Nearly 60 percent of departing employees make off with sensitive company information, study says

Tim Wilson, Editor in Chief, Dark Reading, Contributor

February 23, 2009

2 Min Read

More than half of all employees who lost or left their jobs last year took confidential company data with them, according to a study published today.

According to a study released by the Ponemon Institute and Symantec, 59 percent of ex-employees admitted to stealing confidential company information. The most commonly taken data included e-mail lists, employee records, customer information, and nonfinancial information.

Fifty-three percent of respondents downloaded information onto a CD or DVD, 42 percent onto a USB drive, and 38 percent sent attachments to a personal e-mail account, the study says. Seventy-nine percent of respondents said they took the data without their employer's permission.

Officials at both Ponemon and Symantec say they expect the trend to continue, if not worsen, as the economy deteriorates and layoffs increase. "If your organization is planning a RIF [reduction in force], you need to understand the attitudes of the people who are being let go," says Michael Spinney, an analyst at Ponemon Institute. "Once they've lost their jobs, they feel like they don't really have a lot to lose."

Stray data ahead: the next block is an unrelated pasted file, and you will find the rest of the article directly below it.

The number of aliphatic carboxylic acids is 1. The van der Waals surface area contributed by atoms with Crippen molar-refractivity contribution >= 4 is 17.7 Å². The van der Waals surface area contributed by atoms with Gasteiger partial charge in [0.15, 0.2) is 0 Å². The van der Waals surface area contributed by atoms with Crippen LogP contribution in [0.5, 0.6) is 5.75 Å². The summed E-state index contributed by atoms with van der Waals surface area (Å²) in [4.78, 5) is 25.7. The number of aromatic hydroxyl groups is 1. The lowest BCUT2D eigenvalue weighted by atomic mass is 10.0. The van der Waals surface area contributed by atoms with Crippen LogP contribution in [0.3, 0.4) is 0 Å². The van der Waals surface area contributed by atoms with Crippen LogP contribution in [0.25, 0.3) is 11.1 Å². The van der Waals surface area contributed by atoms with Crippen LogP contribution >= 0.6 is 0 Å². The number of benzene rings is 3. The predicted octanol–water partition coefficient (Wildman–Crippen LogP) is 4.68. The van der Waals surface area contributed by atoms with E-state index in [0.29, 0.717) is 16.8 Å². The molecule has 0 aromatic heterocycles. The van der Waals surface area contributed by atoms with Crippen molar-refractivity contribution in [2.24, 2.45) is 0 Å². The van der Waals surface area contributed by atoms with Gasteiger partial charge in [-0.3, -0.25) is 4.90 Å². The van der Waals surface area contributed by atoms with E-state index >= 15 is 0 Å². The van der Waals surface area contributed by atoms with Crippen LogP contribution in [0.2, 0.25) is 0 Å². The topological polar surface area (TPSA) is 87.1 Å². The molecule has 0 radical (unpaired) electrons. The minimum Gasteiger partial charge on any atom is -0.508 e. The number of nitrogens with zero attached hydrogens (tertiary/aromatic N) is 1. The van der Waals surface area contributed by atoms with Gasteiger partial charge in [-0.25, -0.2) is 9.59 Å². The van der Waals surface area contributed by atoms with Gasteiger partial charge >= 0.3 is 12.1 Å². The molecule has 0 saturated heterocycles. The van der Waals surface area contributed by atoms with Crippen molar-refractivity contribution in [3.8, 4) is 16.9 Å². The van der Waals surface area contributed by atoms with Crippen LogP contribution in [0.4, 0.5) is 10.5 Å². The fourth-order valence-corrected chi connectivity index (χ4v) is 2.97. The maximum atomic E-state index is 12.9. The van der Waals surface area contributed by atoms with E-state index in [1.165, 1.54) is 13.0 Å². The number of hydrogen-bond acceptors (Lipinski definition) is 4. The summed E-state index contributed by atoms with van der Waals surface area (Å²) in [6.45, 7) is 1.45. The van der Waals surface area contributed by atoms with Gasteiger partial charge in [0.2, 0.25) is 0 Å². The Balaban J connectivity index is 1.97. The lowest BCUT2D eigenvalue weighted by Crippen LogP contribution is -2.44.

Legally, corporations could take action against terminated employees who make off with sensitive data, but "most enterprises aren't interested in suing people -- they just want to protect the data and keep it from getting out," says Kevin Rowney, founder of the data loss prevention (DLP) unit of Symantec, formerly known as Vontu.

Rowney believes the egress of data via terminated employees is mostly preventable. "Most employees who've lost their jobs aren't sneaking the data out in sophisticated ways," he observes. "They're emailing it to themselves or carrying it out on a USB memory stick. These are the kinds of things that a good DLP solution can stop."

Spinney notes that many IT organizations still aren't following common-sense best practices when employees leave their companies. "Twenty-four percent of respondents said they still had access to their employer's computer system or network after they left the company," he says. "Cutting off that sort of access should be a no-brainer for most IT departments."

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About the Author(s)

Tim Wilson, Editor in Chief, Dark Reading


Tim Wilson is Editor in Chief and co-founder of Dark, UBM Tech's online community for information security professionals. He is responsible for managing the site, assigning and editing content, and writing breaking news stories. Wilson has been recognized as one of the top cyber security journalists in the US in voting among his peers, conducted by the SANS Institute. In 2011 he was named one of the 50 Most Powerful Voices in Security by SYS-CON Media.

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